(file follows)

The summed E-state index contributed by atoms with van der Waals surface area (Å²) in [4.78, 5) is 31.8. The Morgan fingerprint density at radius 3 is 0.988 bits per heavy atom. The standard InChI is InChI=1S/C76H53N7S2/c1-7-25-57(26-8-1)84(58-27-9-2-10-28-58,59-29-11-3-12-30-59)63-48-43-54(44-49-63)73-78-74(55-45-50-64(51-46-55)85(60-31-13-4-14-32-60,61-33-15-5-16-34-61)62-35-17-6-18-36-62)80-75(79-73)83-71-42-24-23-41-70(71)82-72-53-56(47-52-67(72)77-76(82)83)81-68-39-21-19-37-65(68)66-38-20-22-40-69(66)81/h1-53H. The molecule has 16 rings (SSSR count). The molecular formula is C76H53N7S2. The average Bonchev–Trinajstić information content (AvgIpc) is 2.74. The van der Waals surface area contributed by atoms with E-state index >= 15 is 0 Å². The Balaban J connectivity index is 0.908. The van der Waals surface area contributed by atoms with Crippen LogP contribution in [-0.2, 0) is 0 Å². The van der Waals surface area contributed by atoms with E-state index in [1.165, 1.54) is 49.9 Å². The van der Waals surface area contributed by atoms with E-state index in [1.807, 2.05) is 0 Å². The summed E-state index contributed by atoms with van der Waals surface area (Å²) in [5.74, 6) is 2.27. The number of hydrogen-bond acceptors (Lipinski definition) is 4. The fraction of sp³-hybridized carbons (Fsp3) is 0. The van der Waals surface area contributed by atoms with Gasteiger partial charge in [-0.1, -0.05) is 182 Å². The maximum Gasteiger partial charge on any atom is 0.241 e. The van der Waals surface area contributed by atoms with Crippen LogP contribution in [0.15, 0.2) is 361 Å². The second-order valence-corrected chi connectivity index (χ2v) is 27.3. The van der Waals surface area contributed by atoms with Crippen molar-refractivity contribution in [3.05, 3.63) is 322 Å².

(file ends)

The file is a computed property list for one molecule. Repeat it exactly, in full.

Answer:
The summed E-state index contributed by atoms with van der Waals surface area (Å²) in [4.78, 5) is 31.8. The Morgan fingerprint density at radius 3 is 0.988 bits per heavy atom. The standard InChI is InChI=1S/C76H53N7S2/c1-7-25-57(26-8-1)84(58-27-9-2-10-28-58,59-29-11-3-12-30-59)63-48-43-54(44-49-63)73-78-74(55-45-50-64(51-46-55)85(60-31-13-4-14-32-60,61-33-15-5-16-34-61)62-35-17-6-18-36-62)80-75(79-73)83-71-42-24-23-41-70(71)82-72-53-56(47-52-67(72)77-76(82)83)81-68-39-21-19-37-65(68)66-38-20-22-40-69(66)81/h1-53H. The molecule has 16 rings (SSSR count). The molecular formula is C76H53N7S2. The average Bonchev–Trinajstić information content (AvgIpc) is 2.74. The van der Waals surface area contributed by atoms with E-state index >= 15 is 0 Å². The Balaban J connectivity index is 0.908. The van der Waals surface area contributed by atoms with Crippen LogP contribution in [-0.2, 0) is 0 Å². The van der Waals surface area contributed by atoms with E-state index in [1.165, 1.54) is 49.9 Å². The van der Waals surface area contributed by atoms with E-state index in [1.807, 2.05) is 0 Å². The summed E-state index contributed by atoms with van der Waals surface area (Å²) in [5.74, 6) is 2.27. The number of hydrogen-bond acceptors (Lipinski definition) is 4. The fraction of sp³-hybridized carbons (Fsp3) is 0. The van der Waals surface area contributed by atoms with Gasteiger partial charge in [-0.1, -0.05) is 182 Å². The maximum Gasteiger partial charge on any atom is 0.241 e. The van der Waals surface area contributed by atoms with Crippen LogP contribution in [0.15, 0.2) is 361 Å². The second-order valence-corrected chi connectivity index (χ2v) is 27.3. The van der Waals surface area contributed by atoms with Crippen molar-refractivity contribution in [3.05, 3.63) is 322 Å².